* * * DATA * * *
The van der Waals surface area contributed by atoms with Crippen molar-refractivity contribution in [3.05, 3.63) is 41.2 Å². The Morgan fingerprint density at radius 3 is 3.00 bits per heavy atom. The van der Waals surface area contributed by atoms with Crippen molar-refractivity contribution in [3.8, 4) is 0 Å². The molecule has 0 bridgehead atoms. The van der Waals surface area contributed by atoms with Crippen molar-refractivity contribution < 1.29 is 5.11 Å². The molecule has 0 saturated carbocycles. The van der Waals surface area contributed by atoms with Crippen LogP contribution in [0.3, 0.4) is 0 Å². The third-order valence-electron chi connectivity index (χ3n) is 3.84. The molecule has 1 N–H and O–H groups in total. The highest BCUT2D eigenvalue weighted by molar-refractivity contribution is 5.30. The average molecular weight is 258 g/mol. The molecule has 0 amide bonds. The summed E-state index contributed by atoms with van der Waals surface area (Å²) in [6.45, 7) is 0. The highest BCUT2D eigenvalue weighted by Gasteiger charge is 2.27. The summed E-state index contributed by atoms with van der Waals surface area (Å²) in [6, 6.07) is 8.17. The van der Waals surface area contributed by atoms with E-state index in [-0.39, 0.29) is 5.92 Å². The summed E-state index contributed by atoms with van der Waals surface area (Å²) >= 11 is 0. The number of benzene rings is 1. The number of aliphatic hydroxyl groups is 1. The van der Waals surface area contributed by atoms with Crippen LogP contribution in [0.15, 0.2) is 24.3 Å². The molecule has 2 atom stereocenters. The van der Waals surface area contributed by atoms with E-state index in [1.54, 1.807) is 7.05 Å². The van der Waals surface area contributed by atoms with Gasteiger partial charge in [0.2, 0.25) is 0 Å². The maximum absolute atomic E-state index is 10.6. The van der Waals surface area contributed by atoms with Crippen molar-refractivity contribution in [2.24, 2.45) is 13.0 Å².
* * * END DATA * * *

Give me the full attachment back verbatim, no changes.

The van der Waals surface area contributed by atoms with Crippen molar-refractivity contribution in [3.05, 3.63) is 41.2 Å². The Morgan fingerprint density at radius 3 is 3.00 bits per heavy atom. The van der Waals surface area contributed by atoms with Crippen molar-refractivity contribution in [3.8, 4) is 0 Å². The molecule has 0 bridgehead atoms. The van der Waals surface area contributed by atoms with Crippen molar-refractivity contribution < 1.29 is 5.11 Å². The molecule has 0 saturated carbocycles. The van der Waals surface area contributed by atoms with Crippen LogP contribution in [0.3, 0.4) is 0 Å². The third-order valence-electron chi connectivity index (χ3n) is 3.84. The molecule has 1 N–H and O–H groups in total. The highest BCUT2D eigenvalue weighted by molar-refractivity contribution is 5.30. The average molecular weight is 258 g/mol. The molecule has 0 amide bonds. The summed E-state index contributed by atoms with van der Waals surface area (Å²) in [6.45, 7) is 0. The highest BCUT2D eigenvalue weighted by Gasteiger charge is 2.27. The summed E-state index contributed by atoms with van der Waals surface area (Å²) in [6, 6.07) is 8.17. The van der Waals surface area contributed by atoms with E-state index in [-0.39, 0.29) is 5.92 Å². The summed E-state index contributed by atoms with van der Waals surface area (Å²) >= 11 is 0. The number of benzene rings is 1. The number of aliphatic hydroxyl groups is 1. The van der Waals surface area contributed by atoms with Crippen LogP contribution in [0.15, 0.2) is 24.3 Å². The molecule has 2 atom stereocenters. The van der Waals surface area contributed by atoms with E-state index in [1.54, 1.807) is 7.05 Å². The van der Waals surface area contributed by atoms with Gasteiger partial charge in [0.2, 0.25) is 0 Å². The maximum absolute atomic E-state index is 10.6. The van der Waals surface area contributed by atoms with Crippen molar-refractivity contribution in [2.24, 2.45) is 13.0 Å².